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Approximately 60 members of CFA Society Chicago and their guests gathered at the University Club on August 18, 2021, for the latest event in the Distinguished Speaker Series. An additional 190 people participated virtually, by live streaming. This was the first event held in-person by the Society since March 2020, due to COVID-19 restrictions. The guest speaker was Josef Lakonishok, chief executive officer, chief investment officer, and a founding partner of LSV Asset Management LLC (LSV). Lakonishok, formerly a professor of finance at the University of Illinois at Urbana-Champaign, co-founded LSV in 1994 along with two other academics whose collective research forms the core of the firm’s management process. He remains the only founder still engaged in the business.

LSV Asset Management specializes in value equity management for institutional investors. Assets under management totaled approximately $112 billion at June 30, 2021. The firm’s investment philosophy asserts that achieving superior long-term returns depends on systematically exploiting the judgmental biases and behavioral weaknesses that influence the decisions of many investors. These include such tendencies as:

  • extrapolating the past too far into the future,
  • wrongly equating a good company with a good investment, irrespective of price,
  • ignoring statistical evidence, and
  • developing a “mindset” about a company.

LSV uses a quantitative investment model to choose out-of-favor (undervalued) stocks that exhibit good potential for near-term appreciation. Because the market has such low expectations for these securities, LSV believes they are more likely to produce superior future returns if their growth exceeds those low expectations. This process produces portfolios with a deep value orientation.

Chris Vincent, CFA, CEO of the Society, opened the event by welcoming all attendees, participating in person or by virtual format. Robert Knezevic, CFA, co-chair of the Distinguished Speaker Series Advisory Group then introduced Lakonishok. He began with a description of LSV’s investment process, which is decidedly quantitative using half a century of quarterly financial data reaching back to 1970. Their universe is the 1,000 largest publicly traded companies in the U.S. They focus on the per-share growth rates of six metrics:

  • Sales
  • Gross Profit
  • EBIT
  • Operating Earnings
  • Forecasted FY1 Earnings

Lakonishok presented data for Nonfinancial firms which showed that, over the history of his database, these metrics averaged about 4-5% without dividends included, and 7-8% including dividends (which themselves average 2.81%). The growth rates presented represented actual real growth rates plus 2% inflation. When viewed by sector, the data showed, somewhat surprisingly, that the technology sector did not generate the best returns during the past half century. Healthcare was the best, followed by consumer staples. Both were aided by fairly generous dividends compared to technology. The weakest sectors were telecommunications, and utilities which, despite their high dividends, were unable to generate sufficient growth to achieve a higher ranking.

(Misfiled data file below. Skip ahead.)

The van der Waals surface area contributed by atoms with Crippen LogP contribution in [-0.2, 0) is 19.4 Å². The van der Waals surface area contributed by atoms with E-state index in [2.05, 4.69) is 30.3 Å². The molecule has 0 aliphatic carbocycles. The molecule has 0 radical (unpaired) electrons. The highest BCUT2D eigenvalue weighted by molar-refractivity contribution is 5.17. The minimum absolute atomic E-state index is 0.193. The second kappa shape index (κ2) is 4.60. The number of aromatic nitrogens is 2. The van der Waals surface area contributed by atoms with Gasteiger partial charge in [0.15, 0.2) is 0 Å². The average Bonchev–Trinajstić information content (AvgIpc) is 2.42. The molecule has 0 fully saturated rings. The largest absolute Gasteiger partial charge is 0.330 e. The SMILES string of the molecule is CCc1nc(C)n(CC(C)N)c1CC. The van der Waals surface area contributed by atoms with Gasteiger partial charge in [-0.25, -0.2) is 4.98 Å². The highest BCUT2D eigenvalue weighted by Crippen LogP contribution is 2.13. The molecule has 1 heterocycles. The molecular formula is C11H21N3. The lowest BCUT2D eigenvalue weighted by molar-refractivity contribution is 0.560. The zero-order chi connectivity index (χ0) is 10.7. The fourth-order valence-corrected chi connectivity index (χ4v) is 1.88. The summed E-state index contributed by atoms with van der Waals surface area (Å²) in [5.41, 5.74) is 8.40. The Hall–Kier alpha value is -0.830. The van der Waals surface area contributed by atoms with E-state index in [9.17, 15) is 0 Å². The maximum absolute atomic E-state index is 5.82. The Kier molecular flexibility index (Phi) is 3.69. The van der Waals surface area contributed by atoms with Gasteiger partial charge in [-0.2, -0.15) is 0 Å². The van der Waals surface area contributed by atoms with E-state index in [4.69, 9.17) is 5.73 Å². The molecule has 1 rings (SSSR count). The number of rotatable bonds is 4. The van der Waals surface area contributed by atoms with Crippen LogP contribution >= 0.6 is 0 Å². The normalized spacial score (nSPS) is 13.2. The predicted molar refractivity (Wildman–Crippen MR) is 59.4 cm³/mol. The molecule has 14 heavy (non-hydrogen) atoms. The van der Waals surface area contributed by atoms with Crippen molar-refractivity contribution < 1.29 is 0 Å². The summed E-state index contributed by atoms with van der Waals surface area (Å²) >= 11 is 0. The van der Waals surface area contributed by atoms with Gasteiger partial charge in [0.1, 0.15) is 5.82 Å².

The basis of LSV’s investment process depends on a ranking of the universe by valuation using the earnings/price ratio (not P/E) and book to market value. They divide the universe into deciles from most expensive to cheapest. Their thesis posits that the most expensive stocks, despite being the fastest growing, rarely generate enough growth to compensate for their rich starting valuations. In effect, their high valuations are too high a hurdle to clear and act as an impediment to future performance. LSV prefers to focus on the cheaper deciles (8, 9 & 10) where low valuations provide an advantageous starting point. Additionally, companies in the cheaper groups tend to pay dividends, which gives them another advantage. The combination of the dividend yield plus the opportunity for expansion of their multiples, more than offsets the lower growth in sales, EBITDA, gross profits, etc.

Lakonishok went on to address questions attendees had submitted in advance.

Does LSV make any changes to the usual definition of “value” in order to make its method work best?

A: The book value of assets must be written down whenever necessary to reflect economic values, and similarly, intangible assets must be valued realistically.

Isn’t value just a cyclical determinant of beta rather than a reliable source of alpha?

A: Definitely not.

What is your position on the debate between active and passive management?

A: At least at the present time, there are far too many expensive stocks in the market that will hold back index returns in the future. This gives active managers a good opportunity to outperform by screening these names out of portfolios.

Are you concerned about inflation?

A: It is definitely a concern for bonds which he would consider richly valued even if the ten-year treasury rose to 2% (from about 1.25% currently). If inflation pushes rates even higher, returns will be impaired further.

Comment on the increased impact of “rate directionality” on stock market returns.

A: Low rates are not positive for future economic growth, so they provide little long-term benefit to the stock market. Their impact is very short-lived.

Can you comment on the Reddit Meme trading craze?

A: The situation is similar to the tech bubble in 1999. The values are not to be trusted. He added that he thinks big tech companies need more regulation. They are too big and powerful.